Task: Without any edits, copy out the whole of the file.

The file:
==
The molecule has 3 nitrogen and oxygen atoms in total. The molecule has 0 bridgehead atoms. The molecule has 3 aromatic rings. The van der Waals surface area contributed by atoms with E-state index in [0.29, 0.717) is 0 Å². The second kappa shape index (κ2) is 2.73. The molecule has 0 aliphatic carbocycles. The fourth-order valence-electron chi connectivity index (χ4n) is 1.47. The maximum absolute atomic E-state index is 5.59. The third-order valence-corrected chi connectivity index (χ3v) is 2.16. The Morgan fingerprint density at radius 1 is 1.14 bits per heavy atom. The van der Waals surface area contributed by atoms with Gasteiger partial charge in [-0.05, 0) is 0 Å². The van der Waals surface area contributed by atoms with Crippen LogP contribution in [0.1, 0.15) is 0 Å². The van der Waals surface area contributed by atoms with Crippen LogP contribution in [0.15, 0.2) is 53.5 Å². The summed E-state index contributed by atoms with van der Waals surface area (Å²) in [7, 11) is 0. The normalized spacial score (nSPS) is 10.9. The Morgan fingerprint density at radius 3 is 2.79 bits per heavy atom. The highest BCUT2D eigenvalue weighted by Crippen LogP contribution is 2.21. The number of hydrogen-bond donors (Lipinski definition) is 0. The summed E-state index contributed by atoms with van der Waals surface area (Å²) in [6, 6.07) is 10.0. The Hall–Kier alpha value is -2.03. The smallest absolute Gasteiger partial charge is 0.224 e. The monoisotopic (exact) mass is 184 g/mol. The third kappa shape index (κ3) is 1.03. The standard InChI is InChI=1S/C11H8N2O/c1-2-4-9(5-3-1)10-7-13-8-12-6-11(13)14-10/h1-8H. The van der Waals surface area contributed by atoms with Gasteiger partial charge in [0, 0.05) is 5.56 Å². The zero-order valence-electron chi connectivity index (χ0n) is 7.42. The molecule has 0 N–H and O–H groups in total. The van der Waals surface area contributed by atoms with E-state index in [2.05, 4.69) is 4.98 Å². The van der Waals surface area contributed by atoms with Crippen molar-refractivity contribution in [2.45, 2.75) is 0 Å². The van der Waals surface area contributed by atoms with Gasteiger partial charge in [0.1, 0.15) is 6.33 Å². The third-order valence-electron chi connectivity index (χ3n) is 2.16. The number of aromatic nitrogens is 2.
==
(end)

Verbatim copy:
The molecule has 3 nitrogen and oxygen atoms in total. The molecule has 0 bridgehead atoms. The molecule has 3 aromatic rings. The van der Waals surface area contributed by atoms with E-state index in [0.29, 0.717) is 0 Å². The second kappa shape index (κ2) is 2.73. The molecule has 0 aliphatic carbocycles. The fourth-order valence-electron chi connectivity index (χ4n) is 1.47. The maximum absolute atomic E-state index is 5.59. The third-order valence-corrected chi connectivity index (χ3v) is 2.16. The Morgan fingerprint density at radius 1 is 1.14 bits per heavy atom. The van der Waals surface area contributed by atoms with Gasteiger partial charge in [-0.05, 0) is 0 Å². The van der Waals surface area contributed by atoms with Crippen LogP contribution in [0.1, 0.15) is 0 Å². The van der Waals surface area contributed by atoms with Crippen LogP contribution in [0.15, 0.2) is 53.5 Å². The summed E-state index contributed by atoms with van der Waals surface area (Å²) in [7, 11) is 0. The normalized spacial score (nSPS) is 10.9. The Morgan fingerprint density at radius 3 is 2.79 bits per heavy atom. The highest BCUT2D eigenvalue weighted by Crippen LogP contribution is 2.21. The number of hydrogen-bond donors (Lipinski definition) is 0. The summed E-state index contributed by atoms with van der Waals surface area (Å²) in [6, 6.07) is 10.0. The Hall–Kier alpha value is -2.03. The smallest absolute Gasteiger partial charge is 0.224 e. The monoisotopic (exact) mass is 184 g/mol. The third kappa shape index (κ3) is 1.03. The standard InChI is InChI=1S/C11H8N2O/c1-2-4-9(5-3-1)10-7-13-8-12-6-11(13)14-10/h1-8H. The van der Waals surface area contributed by atoms with Gasteiger partial charge in [0, 0.05) is 5.56 Å². The zero-order valence-electron chi connectivity index (χ0n) is 7.42. The molecule has 0 N–H and O–H groups in total. The van der Waals surface area contributed by atoms with E-state index in [2.05, 4.69) is 4.98 Å². The van der Waals surface area contributed by atoms with Crippen molar-refractivity contribution in [2.45, 2.75) is 0 Å². The van der Waals surface area contributed by atoms with Gasteiger partial charge in [0.1, 0.15) is 6.33 Å². The third-order valence-electron chi connectivity index (χ3n) is 2.16. The number of aromatic nitrogens is 2.